3rd former Muncie officer pleads guilty to federal civil rights, obstruction charges

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A former Muncie police officer has pleaded guilty to 11 federal charges related to six incidents of excessive force and/or false reporting — the third former Muncie officer to admit to misconduct in his official capacity.

Chase Winkle, 35, pleaded guilty Monday to 11 civil rights and obstruction charges, including five civil rights offenses for assaulting arrestees and six obstruction offenses for filing false reports “to cover up the results” of those assaults.

According to the U.S. Attorney’s Office for the Southern District of Indiana, Winkle — the son of former Muncie police chief Joe Winkle — assaulted arrestees during law enforcement encounters in March, May, June and August 2018 and in February and May 2019. The excessive force included tasing an arrestee who was on the ground, kicking one juvenile in the head and slapping another in the face, and knocking an arrestee unconscious by hitting him, among other actions.

Winkle then filed false reports regarding the arrests, including making false statements and material omissions “in order to influence any potential investigations into the incidents.”

“Officer Winkle, the son of the former Chief of Police, confessed to repeated uses of excessive force and obstruction of justice,” Assistant Attorney General Kristen Clarke of the Department of Justice’s Civil Rights Division said in a news release. “This defendant’s misconduct injured his victims and undermined the police department’s credibility with the community. We hope that this guilty plea sends a message that neither a badge nor familial connections will shield on officer from facing justice in his wrongdoing.”

Winkle was initially indicted in the Indiana Southern District Court in March 2020 alongside former officer Jeremy Gibson and Sgt. Joseph Krejsa. He was then charged in a second indictment in April 2021 alongside a fourth officer, Corey Posey. Posey is still an active officer with the Muncie Police Department, according to WRTV in Indianapolis.

Gibson pleaded guilty in May to deprivation of rights under color of law and obstruction of justice for his role in a May 2019 arrest that also involved Winkle.

In that incident, Gibson initiated a traffic stop and punched the driver several times with a closed fist as he tried to take the driver to the ground. Gibson and Winkle each then delivered knee strikes to both sides of the driver’s head/upper body, and Winkle then wrote a false report.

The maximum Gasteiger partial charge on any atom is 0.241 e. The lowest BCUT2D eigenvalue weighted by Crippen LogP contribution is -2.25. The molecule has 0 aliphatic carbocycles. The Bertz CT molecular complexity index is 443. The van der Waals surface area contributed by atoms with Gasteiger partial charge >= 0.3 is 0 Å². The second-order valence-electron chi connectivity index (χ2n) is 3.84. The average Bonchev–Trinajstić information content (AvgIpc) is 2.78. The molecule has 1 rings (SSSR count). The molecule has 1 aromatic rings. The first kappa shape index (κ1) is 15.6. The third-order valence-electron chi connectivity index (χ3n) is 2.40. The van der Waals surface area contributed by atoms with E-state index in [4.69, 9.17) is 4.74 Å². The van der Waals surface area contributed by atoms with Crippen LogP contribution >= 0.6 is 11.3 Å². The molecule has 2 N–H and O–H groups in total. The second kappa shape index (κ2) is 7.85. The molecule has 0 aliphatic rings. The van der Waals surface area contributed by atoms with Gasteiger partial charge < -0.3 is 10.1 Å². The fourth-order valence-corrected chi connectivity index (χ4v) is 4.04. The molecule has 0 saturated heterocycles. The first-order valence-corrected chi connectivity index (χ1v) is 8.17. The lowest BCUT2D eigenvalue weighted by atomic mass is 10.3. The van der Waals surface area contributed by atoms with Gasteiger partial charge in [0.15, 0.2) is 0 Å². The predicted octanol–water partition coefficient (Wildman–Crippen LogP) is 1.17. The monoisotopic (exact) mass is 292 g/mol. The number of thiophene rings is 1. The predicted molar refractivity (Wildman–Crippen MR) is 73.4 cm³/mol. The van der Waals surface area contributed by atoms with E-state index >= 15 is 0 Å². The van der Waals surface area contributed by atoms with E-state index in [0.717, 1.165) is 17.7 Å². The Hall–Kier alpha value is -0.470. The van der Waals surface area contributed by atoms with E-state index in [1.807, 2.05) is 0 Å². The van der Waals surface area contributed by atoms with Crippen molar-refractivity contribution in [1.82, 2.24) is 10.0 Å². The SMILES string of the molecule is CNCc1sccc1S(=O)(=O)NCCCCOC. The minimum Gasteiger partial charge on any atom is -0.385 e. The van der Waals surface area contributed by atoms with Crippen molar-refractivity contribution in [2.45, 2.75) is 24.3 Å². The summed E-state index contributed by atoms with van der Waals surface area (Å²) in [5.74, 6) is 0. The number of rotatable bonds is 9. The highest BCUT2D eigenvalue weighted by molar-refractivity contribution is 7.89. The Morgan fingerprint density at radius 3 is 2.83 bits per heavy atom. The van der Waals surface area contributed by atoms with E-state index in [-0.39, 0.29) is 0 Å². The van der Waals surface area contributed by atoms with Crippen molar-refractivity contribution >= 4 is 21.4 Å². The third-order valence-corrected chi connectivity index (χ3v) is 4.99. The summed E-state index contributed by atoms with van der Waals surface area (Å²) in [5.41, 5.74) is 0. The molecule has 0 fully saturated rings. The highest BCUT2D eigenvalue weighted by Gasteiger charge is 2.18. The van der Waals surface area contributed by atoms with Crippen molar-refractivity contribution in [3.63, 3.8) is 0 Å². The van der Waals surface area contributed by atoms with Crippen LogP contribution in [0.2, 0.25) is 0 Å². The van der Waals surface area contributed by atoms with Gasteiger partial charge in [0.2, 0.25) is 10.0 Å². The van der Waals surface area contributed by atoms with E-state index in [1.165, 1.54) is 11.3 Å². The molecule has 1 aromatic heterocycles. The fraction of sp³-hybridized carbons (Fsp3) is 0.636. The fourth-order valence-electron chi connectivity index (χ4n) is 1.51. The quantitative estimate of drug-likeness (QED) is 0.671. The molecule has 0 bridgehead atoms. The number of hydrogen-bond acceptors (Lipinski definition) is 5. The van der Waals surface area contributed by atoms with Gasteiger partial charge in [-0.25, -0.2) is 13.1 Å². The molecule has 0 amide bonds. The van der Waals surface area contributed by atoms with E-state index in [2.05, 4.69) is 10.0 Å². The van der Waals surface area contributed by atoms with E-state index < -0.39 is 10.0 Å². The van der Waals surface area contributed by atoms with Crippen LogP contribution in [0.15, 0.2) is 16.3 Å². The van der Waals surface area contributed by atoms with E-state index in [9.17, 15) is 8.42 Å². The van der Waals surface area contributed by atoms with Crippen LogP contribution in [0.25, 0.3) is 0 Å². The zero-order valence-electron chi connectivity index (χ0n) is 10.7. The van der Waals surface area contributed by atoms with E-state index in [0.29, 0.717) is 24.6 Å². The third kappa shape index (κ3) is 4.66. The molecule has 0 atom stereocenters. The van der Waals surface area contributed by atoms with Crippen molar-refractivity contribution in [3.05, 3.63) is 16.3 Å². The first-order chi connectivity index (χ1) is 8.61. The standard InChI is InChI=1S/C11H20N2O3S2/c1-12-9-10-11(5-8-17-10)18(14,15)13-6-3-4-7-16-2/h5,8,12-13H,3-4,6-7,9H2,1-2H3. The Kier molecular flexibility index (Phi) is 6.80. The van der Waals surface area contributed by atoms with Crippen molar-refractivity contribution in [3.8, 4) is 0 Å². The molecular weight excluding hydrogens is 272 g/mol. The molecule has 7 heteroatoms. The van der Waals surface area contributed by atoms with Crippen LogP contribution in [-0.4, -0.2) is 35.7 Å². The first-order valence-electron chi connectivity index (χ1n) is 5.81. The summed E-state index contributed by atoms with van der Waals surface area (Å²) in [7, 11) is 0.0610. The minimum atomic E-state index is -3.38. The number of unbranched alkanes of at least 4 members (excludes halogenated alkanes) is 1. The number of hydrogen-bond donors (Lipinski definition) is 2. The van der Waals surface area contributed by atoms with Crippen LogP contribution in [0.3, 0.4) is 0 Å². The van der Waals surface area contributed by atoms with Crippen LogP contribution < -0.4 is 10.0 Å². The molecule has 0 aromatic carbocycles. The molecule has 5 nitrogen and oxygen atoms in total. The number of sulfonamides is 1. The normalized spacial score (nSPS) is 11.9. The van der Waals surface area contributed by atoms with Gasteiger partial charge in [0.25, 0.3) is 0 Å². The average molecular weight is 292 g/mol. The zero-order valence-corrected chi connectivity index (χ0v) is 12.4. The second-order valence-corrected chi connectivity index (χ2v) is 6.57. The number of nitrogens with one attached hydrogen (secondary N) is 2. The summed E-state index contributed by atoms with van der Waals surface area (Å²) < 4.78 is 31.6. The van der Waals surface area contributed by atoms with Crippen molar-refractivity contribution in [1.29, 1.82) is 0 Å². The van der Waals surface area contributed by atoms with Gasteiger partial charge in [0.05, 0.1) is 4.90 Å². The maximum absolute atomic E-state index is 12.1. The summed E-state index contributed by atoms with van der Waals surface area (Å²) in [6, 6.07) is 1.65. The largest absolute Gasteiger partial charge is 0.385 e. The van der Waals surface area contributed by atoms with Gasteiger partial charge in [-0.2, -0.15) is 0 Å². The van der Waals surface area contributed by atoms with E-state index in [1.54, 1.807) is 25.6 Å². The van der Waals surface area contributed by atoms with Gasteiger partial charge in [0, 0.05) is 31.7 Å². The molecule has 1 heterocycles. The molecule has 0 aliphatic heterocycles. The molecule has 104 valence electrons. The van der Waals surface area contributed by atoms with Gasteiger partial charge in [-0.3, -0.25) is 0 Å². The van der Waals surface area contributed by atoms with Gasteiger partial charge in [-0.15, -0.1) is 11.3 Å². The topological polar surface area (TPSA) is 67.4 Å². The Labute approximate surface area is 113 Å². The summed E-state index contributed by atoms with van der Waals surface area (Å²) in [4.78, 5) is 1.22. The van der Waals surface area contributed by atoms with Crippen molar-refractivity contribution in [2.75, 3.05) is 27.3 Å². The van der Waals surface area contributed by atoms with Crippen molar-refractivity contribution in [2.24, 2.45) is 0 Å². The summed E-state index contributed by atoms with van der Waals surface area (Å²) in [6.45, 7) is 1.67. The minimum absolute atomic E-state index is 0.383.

Gibson is scheduled to be sentenced in August 2023, according to online court records.

Additionally, the incident involving Winkle and two juveniles also involved former Muncie officer Dalton Kurtz, who pleaded guilty last year to misprision of a felon for his role in the incident, including failing to stop Winkle and then writing a false report.

Online court records do not list any action in Kurtz’s case — including any sentencing action — between his August 2021 guilty plea and Nov. 1, 2022, when the case was reassigned to Magistrate Judge Kellie M. Barr.

For his part, Winkle is scheduled for sentencing before Chief Judge Tanya Walton Pratt on March 3. According to WRTV, Winkle’s maximum sentence could be in excess of 100 years, but prosecutors have agreed to recommend a sentence at the lower end of the advisory range.

“Today’s guilty pleas are an important step forward as we seek justice for the victims in this case,” Indiana Southern District U.S. Attorney Zachary A. Myers said in a news release. “Our office, the Department of Justice and our federal partners are firmly committed to holding law enforcement officers accountable when they violate their oaths and the civil rights of the people they were sworn to protect.”

The other two officers, Posey and Krejsa, are scheduled for trial in Pratt’s court in January.

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